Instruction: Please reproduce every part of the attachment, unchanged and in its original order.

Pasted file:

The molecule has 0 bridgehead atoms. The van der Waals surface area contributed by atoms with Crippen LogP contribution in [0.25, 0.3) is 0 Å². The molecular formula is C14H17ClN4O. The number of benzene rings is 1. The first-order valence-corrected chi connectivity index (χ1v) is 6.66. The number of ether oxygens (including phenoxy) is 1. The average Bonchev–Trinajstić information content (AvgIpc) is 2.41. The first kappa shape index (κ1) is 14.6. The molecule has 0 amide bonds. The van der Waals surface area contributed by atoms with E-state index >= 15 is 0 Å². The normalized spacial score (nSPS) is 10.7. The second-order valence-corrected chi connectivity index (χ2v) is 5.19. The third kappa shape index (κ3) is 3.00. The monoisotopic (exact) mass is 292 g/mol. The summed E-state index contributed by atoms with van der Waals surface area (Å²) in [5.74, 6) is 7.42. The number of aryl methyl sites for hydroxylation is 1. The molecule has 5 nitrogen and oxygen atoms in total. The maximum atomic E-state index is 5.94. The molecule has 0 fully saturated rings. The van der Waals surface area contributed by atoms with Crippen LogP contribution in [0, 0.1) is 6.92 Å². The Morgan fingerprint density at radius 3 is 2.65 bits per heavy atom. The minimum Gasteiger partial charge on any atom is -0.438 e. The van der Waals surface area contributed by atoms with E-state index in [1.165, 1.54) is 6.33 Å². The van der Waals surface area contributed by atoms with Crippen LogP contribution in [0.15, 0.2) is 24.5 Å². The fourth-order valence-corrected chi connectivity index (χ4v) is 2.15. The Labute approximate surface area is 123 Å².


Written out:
The molecule has 0 bridgehead atoms. The van der Waals surface area contributed by atoms with Crippen LogP contribution in [0.25, 0.3) is 0 Å². The molecular formula is C14H17ClN4O. The number of benzene rings is 1. The first-order valence-corrected chi connectivity index (χ1v) is 6.66. The number of ether oxygens (including phenoxy) is 1. The average Bonchev–Trinajstić information content (AvgIpc) is 2.41. The first kappa shape index (κ1) is 14.6. The molecule has 0 amide bonds. The van der Waals surface area contributed by atoms with E-state index >= 15 is 0 Å². The normalized spacial score (nSPS) is 10.7. The second-order valence-corrected chi connectivity index (χ2v) is 5.19. The third kappa shape index (κ3) is 3.00. The monoisotopic (exact) mass is 292 g/mol. The summed E-state index contributed by atoms with van der Waals surface area (Å²) in [5.74, 6) is 7.42. The number of aryl methyl sites for hydroxylation is 1. The molecule has 5 nitrogen and oxygen atoms in total. The maximum atomic E-state index is 5.94. The molecule has 0 fully saturated rings. The van der Waals surface area contributed by atoms with Crippen LogP contribution in [0, 0.1) is 6.92 Å². The Morgan fingerprint density at radius 3 is 2.65 bits per heavy atom. The minimum Gasteiger partial charge on any atom is -0.438 e. The van der Waals surface area contributed by atoms with E-state index in [1.165, 1.54) is 6.33 Å². The van der Waals surface area contributed by atoms with Crippen LogP contribution in [0.15, 0.2) is 24.5 Å². The fourth-order valence-corrected chi connectivity index (χ4v) is 2.15. The Labute approximate surface area is 123 Å².